That’s a silly question, isn’t it? We all know that lying is saying something that is not true and acting as though it is true. Strictly speaking, that is the case. What is a lie that a parent should be concerned about and what should parents do about it? That is a more difficult question, and I think that all parents face this at one point or another. Kids lie when they fear a bad outcome or when they don’t want you to know that they are messing up because you will be so upset or because they’ll be so embarrassed or all of the above.

Often this question shows up in my office when parents are in conflict with a grade school age child. It can be infuriating to a parent to have an eight year old stand alone in the kitchen by the spilled juice and tell you he didn’t spill it. Some parents find this tremendously disrespectful, and they feel powerless in this situation. As a result, they go to some effort to get the “offender” to admit his “crime.” If you have a really fiesty child, he or she might continue to deny. You can pursue this line of questioning and add punishments for lying and perhaps yelling and stomping as the conflict escalates.

My advice is to go with your common sense and the evidence you have. Young children don’t want to get into trouble, and they do and say foolish things to avoid it. Especially if you are somewhat harsh in punishment, your child is likely to deny wrongdoing. Think of it as taking the fifth (in a very clumsy way). So, if you walk into the kitchen and find juice all over the floor and your eight year old standing there, ask him to clean it up. If he was not supposed to pour his own juice (because he might spill it), cleaning up the mess is a reasonable consequence. He might continue to protest that he didn’t do it. Avoid being sidetracked into that argument. Stick with the evidence and logical consequence. If you can keep your cool, your child will be less likely to deny the obvious in the future.

This kind of “lying” or denial often fades out in later grades and middle school but if your child has difficulty with homework, it will persist. Very often these are the children with ADHD or some deficits in executive function (organizing time and stuff). You ask, “Do you have any homework?” The answer is, “No.” After several days of this you become suspicious. At this point let your child know that you need to talk to people at school to find out what the homework situation is. Tell your child first to keep him in the loop, not to threaten him. If he does know the scoop, he might tell you then. But in my experience these kids might be confused and overwhelmed by homework and lacking the systems they need to keep up with it. Once you are in touch with teachers, you can shift from punishing for lying to a more helpful stance of problem solving about homework.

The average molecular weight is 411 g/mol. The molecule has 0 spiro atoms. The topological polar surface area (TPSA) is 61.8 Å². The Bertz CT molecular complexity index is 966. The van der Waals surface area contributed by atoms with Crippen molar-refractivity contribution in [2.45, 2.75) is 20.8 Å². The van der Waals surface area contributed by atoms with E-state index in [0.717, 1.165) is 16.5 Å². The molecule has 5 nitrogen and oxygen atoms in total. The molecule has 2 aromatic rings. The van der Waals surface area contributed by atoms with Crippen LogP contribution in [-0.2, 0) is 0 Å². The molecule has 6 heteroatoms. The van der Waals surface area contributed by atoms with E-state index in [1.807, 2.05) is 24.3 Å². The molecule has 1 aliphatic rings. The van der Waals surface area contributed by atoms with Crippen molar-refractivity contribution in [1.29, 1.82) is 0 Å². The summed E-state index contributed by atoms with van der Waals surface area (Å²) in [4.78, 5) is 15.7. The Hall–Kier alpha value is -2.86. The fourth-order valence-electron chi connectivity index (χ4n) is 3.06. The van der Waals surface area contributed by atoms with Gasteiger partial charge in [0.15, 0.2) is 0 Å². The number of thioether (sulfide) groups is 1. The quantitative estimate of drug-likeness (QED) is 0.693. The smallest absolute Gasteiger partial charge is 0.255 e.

It turns out that “lying” probably tells you something about the relationship you have with your child. If you are prone to explosive anger or harsh punishments, it is my experience that your child is more likely to “lie.” Of course, the kindly, soft-hearted parents have kids who “lie” as well, especially if the children are overwhelmed with school work. “Lying” is an immature way of solving a problem. Your children are immature (because they are children), not immoral. If you respond by holding them responsible (eg, “You need to do your homework. Let’s figure out how to help you keep track of it.”) and helping with problem solving, there will be less need to “lie.”

How have you dealt with this problem? I would be interested to know.

Author's Bio: 

Parent Coach and Licensed Psychologist, Carolyn Stone, Ed.D. ( educates parents of children with learning disabilities, ADHD, Asperger Syndrome and anxiety about their children’s needs using humor and evidence-based practices. Parents learn new strategies through role play and homework. She teaches children to manage their anxiety and attention and to understand their learning styles. You can learn about Dr. Stone’s work from her blog at